Non-tailpipe Emissions: Impacts on Urban Air Quality and Health

With reductions in tailpipe emissions from motor vehicles, there is increasing interest in non-tailpipe emissions. Join us as we discuss current and likely future contributions of non-tailpipe emissions to ambient air concentrations, exposures, and health effects.

 

Thursday, May 13, 10 AM-Noon ET 

Early Career Researcher Spotlight 

Meet the new generation of air pollution and health researchers, this year’s winners of the Jane Warren Trainee Conference Award.

 

Tuesday, May 25, 10 AM-Noon ET 

What We Have Learned about Effects on Health at Low Levels of Exposure: Evidence from the United States, Canada, and Europe

This session will present results from recently completed HEI studies on health effects at low levels of air pollution, focusing on dose-response functions, multi-pollutant models, and strategies for confounder control.

Missed a webinar? Slides and recordings will be available on our website.

Discovering the Root of Your Back Story: Understanding and Preventing Back Injuries

About the webinar:

Back injuries are one of the most common forms of farm-related injuries. Protecting the back is vital for producers to stay active on the farm. Men and women are both prone to work-related back pain, with the first episode typically occurring between the ages of 20 and 40. This webinar will focus on effects of whole body vibration (WBV), causes of back injuries/pain, and how to prevent back injuries/pain.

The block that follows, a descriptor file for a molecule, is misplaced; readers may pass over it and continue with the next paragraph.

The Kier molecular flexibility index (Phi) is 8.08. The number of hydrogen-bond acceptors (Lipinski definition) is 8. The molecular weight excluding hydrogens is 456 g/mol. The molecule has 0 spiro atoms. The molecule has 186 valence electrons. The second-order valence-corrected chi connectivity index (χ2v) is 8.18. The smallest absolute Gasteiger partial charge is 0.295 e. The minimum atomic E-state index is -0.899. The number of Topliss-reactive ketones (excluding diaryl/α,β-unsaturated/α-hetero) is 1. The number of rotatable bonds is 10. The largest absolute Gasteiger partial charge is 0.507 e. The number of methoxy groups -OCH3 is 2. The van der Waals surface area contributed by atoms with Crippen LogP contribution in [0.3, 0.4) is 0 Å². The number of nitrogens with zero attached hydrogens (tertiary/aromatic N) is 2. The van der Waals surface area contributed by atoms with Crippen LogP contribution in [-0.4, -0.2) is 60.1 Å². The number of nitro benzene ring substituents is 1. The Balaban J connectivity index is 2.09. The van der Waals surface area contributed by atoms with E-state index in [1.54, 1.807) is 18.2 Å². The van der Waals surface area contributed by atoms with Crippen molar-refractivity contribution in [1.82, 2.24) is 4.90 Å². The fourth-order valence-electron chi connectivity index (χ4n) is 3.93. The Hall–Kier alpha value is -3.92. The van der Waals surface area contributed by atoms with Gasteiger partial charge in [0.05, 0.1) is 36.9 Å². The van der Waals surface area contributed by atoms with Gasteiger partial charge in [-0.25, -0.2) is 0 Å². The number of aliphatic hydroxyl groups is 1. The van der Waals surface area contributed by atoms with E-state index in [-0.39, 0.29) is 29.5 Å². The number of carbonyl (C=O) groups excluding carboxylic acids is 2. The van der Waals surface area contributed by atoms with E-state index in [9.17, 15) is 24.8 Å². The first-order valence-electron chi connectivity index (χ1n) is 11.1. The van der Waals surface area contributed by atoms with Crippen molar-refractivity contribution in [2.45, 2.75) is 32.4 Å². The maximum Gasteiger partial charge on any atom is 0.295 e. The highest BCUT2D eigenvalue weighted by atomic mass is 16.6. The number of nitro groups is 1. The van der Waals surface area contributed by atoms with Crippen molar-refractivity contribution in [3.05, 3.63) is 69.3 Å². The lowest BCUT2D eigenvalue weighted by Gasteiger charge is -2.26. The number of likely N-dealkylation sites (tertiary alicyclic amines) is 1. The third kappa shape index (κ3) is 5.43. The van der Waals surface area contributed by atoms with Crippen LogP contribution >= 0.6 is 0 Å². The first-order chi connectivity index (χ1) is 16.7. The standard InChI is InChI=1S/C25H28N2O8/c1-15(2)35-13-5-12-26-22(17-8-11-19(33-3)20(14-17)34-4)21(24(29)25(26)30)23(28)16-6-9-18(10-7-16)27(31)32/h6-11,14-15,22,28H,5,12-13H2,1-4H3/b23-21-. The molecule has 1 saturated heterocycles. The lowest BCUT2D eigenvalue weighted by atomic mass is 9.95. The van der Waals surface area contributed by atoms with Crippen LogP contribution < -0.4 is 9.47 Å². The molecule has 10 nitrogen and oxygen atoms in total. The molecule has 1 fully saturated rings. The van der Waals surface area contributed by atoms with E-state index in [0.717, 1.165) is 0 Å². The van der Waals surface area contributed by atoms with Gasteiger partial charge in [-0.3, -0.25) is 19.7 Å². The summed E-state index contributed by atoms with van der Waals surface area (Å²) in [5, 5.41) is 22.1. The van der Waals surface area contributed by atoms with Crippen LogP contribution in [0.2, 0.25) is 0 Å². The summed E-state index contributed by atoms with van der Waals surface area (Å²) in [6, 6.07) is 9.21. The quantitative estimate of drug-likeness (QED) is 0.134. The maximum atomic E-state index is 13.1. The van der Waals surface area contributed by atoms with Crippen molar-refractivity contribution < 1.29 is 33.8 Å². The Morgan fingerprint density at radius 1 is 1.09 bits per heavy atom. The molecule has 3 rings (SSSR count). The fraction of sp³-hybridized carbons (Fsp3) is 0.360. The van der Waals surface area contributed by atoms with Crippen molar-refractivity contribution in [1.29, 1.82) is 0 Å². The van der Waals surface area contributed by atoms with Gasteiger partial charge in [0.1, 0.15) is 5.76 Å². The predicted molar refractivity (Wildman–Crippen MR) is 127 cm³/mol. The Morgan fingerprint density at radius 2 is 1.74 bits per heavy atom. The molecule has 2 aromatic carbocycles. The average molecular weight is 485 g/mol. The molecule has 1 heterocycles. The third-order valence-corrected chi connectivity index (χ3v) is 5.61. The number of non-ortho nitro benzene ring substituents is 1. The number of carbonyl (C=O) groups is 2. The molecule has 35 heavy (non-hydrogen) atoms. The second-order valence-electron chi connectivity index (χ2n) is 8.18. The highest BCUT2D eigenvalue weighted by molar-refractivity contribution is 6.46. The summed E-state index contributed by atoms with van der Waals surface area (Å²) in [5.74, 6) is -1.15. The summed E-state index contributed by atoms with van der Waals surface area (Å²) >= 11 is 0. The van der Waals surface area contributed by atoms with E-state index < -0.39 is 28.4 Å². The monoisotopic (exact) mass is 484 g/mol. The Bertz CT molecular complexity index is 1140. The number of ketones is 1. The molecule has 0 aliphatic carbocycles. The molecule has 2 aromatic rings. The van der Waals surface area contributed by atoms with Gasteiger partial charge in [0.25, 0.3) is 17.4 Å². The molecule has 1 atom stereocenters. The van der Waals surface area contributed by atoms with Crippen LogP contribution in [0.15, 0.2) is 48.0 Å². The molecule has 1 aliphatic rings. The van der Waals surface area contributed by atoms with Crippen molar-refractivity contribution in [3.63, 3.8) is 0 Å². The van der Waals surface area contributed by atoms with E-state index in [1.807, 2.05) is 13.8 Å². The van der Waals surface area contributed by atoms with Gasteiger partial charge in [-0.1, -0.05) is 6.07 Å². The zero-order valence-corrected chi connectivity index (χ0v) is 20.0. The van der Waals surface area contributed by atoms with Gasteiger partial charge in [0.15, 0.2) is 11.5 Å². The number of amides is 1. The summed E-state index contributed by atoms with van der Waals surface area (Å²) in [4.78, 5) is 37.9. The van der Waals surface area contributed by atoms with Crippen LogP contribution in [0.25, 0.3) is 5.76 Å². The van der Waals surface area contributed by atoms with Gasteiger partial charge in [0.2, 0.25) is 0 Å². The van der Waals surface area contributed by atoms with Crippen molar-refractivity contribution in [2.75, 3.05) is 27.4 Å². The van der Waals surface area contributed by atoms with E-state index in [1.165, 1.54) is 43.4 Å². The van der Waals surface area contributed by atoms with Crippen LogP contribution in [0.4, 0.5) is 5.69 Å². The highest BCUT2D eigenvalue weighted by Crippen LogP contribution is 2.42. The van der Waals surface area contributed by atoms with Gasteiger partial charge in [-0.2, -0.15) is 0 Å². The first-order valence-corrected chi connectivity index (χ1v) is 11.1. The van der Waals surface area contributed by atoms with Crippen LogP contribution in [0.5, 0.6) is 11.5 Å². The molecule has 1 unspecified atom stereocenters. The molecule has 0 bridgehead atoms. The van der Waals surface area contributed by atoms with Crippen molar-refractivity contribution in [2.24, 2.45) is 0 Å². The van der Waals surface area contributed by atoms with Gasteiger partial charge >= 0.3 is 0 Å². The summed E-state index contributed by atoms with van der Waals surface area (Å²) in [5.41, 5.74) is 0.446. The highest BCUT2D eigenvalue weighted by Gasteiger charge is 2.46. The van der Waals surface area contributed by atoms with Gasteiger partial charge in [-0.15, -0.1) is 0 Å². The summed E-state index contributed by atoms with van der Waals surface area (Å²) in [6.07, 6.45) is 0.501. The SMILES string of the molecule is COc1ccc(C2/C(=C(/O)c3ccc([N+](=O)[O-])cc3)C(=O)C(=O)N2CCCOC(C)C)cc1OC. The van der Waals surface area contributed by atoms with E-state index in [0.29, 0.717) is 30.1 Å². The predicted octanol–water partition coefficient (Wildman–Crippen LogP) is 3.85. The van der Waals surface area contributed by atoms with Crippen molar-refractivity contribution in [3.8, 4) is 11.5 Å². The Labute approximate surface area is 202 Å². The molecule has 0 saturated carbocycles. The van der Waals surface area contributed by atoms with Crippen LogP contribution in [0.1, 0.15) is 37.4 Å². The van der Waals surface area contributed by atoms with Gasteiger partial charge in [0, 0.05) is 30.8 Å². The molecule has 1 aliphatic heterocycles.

Learning Objectives:

At the completion of this activity, the learner will be able to:

– Identify causes of back injuries/pain specific to agricultural work
– Describe strategies to prevent back injuries/pain in agricultural workers
– Describe effects of whole body vibration (WBV) when driving large machinery often used in agriculture
– Identify ways to manage chronic pain safely in the work environment

Accessibility:

If you require an accommodation for effective communication (ASL interpreting/CART captioning, alternative media formats, etc.) to fully participate in this event, please contact Michelle Meyer at (510) 642-8365 or with as much advance notice as possible and at least 7-10 days in advance of the event.

Midwest Center for Occupational Health and Safety

Chemical Exposures and Reproductive Health of Nail Technicians

About the webinar:

Nail technicians represent an under-studied occupation in terms of health and safety. Current research in this area will be presented, including chemical exposure measurements, reproductive health surveys, and future goals for community engagement.

Learning Objectives: